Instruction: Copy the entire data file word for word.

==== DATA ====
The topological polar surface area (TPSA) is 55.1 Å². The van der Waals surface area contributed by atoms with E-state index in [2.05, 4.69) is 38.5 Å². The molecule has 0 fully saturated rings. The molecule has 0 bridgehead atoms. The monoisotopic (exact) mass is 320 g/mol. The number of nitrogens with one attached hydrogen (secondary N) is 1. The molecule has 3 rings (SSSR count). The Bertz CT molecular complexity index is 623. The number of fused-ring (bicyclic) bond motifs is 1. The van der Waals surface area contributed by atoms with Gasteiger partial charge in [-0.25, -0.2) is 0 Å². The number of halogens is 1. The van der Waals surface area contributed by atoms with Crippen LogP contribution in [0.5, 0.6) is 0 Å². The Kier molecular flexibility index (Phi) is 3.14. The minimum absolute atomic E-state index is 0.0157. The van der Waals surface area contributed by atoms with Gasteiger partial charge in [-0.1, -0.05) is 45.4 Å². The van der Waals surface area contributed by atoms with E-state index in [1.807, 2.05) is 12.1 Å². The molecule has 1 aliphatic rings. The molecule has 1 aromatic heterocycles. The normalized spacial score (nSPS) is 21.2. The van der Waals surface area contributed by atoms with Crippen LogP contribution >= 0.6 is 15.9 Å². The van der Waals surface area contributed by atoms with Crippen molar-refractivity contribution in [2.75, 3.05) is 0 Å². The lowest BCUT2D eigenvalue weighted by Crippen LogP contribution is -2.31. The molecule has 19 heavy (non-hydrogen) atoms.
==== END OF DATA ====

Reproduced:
The topological polar surface area (TPSA) is 55.1 Å². The van der Waals surface area contributed by atoms with E-state index in [2.05, 4.69) is 38.5 Å². The molecule has 0 fully saturated rings. The molecule has 0 bridgehead atoms. The monoisotopic (exact) mass is 320 g/mol. The number of nitrogens with one attached hydrogen (secondary N) is 1. The molecule has 3 rings (SSSR count). The Bertz CT molecular complexity index is 623. The number of fused-ring (bicyclic) bond motifs is 1. The van der Waals surface area contributed by atoms with Gasteiger partial charge in [-0.25, -0.2) is 0 Å². The number of halogens is 1. The van der Waals surface area contributed by atoms with Crippen LogP contribution in [0.5, 0.6) is 0 Å². The Kier molecular flexibility index (Phi) is 3.14. The minimum absolute atomic E-state index is 0.0157. The van der Waals surface area contributed by atoms with Gasteiger partial charge in [-0.1, -0.05) is 45.4 Å². The van der Waals surface area contributed by atoms with E-state index in [1.807, 2.05) is 12.1 Å². The molecule has 1 aliphatic rings. The molecule has 1 aromatic heterocycles. The normalized spacial score (nSPS) is 21.2. The van der Waals surface area contributed by atoms with Crippen LogP contribution >= 0.6 is 15.9 Å². The van der Waals surface area contributed by atoms with Crippen molar-refractivity contribution in [2.75, 3.05) is 0 Å². The lowest BCUT2D eigenvalue weighted by Crippen LogP contribution is -2.31. The molecule has 19 heavy (non-hydrogen) atoms.